Materials and Methods

Study Area

The study was conducted in two rural fishing communities (Akosua Village (AV) and Woarabeba (WBB)) about 2 km apart in Winneba, a coastal town in Ghana (Figure 1). The town is situated on Ghana’s central coastline, 60 km west of Accra (Figure 1). This coastline experiences medium wave energy (Wellens-Mensah et al., 2002) and is mesotidal with an average tidal range of approximately 1 m (Boateng 2012). The average rate of sea level rise over the twentieth century from measurements taken at the Takoradi tidal station in W. Ghana (the nearest station to Winneba) is 3.34 mm/year (Sagoe-Addy and Appeaning Addo 2013) although the country’s EPA has predicted that sea levels will rise by 1 m during the 21st century (Mensah and Fitzgibbon 2013). Climate along the West African coast is characterised by interannual variability in rainfall and storminess manifest as two rainy seasons, known as the major and minor seasons. Large scale climate cycles that affect the region include the El Nino Southern Oscillation (ENSO), associated with decreased rainfall and drought. The Winneba area experiences the major wet season from March to July and the minor wet season from September to November (Gordon et al., 2000). The wet and dry periods of the year mark two important fishing season for the communities: a major fishing season (July to March, i.e., after the major wet season) when fish catches and incomes are usually high, and a minor season (April–July, i.e., during the major wet season) when little or no fishing activities take place and incomes are low. Both communities are located on beach barriers that separate nearby coastal lagoons which are intermittently connected to the Gulf of Guinea either naturally or mechanically by the communities, especially during wet seasons when heavy rainfall fill the lagoons (Davies-Vollum et al., 2018). AV is located near the Muni-Pumadze lagoon, which is designated as a wetland of international significance (Ramsar site), while WBB is located near a smaller, non-designated, but observably healthier lagoon ecosystem. Both lagoons are major sources of alternative and supplementary income for the community.


FIGURE 1. Map showing Winneba (Effutu Municipality) and its geopolitical suburbs including Akosua Village and Woarabeba at the coastline.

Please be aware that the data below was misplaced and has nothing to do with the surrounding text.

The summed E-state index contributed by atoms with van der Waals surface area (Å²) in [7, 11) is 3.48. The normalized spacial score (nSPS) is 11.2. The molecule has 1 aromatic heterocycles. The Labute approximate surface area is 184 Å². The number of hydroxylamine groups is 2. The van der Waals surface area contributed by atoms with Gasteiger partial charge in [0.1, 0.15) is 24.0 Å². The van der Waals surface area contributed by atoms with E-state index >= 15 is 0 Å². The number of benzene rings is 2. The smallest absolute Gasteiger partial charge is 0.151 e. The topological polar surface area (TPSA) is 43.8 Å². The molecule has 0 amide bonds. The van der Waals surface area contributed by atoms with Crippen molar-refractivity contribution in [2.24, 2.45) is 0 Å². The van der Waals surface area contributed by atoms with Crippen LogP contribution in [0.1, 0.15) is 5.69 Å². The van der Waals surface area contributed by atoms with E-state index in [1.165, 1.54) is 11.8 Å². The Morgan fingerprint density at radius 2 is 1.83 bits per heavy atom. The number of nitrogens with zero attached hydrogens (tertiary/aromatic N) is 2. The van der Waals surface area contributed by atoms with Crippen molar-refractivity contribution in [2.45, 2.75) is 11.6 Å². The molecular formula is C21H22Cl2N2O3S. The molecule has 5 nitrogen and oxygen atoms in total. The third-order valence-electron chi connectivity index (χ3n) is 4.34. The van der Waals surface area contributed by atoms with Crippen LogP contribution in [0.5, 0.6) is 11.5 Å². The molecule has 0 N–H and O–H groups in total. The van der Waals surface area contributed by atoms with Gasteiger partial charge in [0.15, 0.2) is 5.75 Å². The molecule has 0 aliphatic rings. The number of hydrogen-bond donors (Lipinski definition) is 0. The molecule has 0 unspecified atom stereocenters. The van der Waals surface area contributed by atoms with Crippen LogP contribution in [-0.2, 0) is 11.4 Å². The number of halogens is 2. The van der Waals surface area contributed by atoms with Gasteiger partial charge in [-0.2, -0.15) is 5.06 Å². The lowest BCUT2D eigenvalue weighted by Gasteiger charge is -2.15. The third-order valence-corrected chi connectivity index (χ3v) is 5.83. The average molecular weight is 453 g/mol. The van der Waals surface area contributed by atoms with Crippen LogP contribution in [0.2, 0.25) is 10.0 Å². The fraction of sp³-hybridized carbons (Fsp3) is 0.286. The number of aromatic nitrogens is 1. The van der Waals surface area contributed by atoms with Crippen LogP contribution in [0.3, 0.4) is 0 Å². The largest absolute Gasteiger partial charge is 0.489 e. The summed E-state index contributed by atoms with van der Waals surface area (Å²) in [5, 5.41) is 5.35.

Livelihood in both communities is based predominantly on beach seine fishing. This is a fishing method that involves the deployment of a large seine net into the sea about 200 m from the shore and manually hauling it to land using ropes. The two study communities are similar in terms of population size, livelihood and social amenities (Table 1). However, they differ into two important ways with respect to fishing operations. AV is a migrant settler community, while WBB is predominantly indigenous. In addition, crew and vessel sizes in WBB are about 2–3 time bigger than those in AV. Moreover, fishing labour arrangements in AV are based on daily wages and thus limited by daily labour availability, while that in WBB is based on year-long contracts secured through the payment of income advances to crew members. This guarantees labour availability and fishing activities throughout the year, weather permitting.


TABLE 1. Summary of key similarities and difference between study communities.

Data Collection and Analysis

A total of 120 households from both communities were selected and surveyed through a stratified-snowball sampling technique. In addition, 8 gender (male/female) and age-group (old/young) disaggregated Focus Group Discussions (FGDs), and several semi-structured interviews and key informant discussion with government officials and community leaders were conducted to identify livelihood stressors, understanding their nature and impacts, and to validate initial findings of the study.

The household surveys and FGDs included a risk mapping activity which was the key tool used to identify stressors and establish the importance and severity indices for stressors The importance index is the ranking of a stressor in the context of all stressors and the severity index is a measure of how severe a stressor is perceived as. The risk mapping draws on a participatory group method used by (Smith et al., 2000; Tschakert, 2007; Nyantakyi-Frimpong & Bezner-Kerr, 2015). In a group setting, each respondent lists the challenges affecting their livelihood, ranks them in descending order of importance then indicates with 0–5 pebbles the severity of each challenge. This group process is rather time-consuming and could easily lead to a groupthink situation. To avoid this, the risk mapping activity was included in the individual household surveys. This approach had two advantages: respondent privacy and individual thought, and the advantage of being able to collect more responses than what can usually be handled in a group activity. Smith et al. (2000) and Tschakert (2007) who were the pioneers of the method recommended that it could be improved by modifications to capture a temporal dimension that would reflect how risk or stressor levels change along some time gradient. To attempt an implementation of this recommendation, which to the best of our knowledge has not been tried before, the last step of the activity (indicating stressor severity with 0–5 pebbles) was repeated: the first for indicating stressor severity in the major fishing season, and the repeated step for indicating stressor severity in the minor fishing season.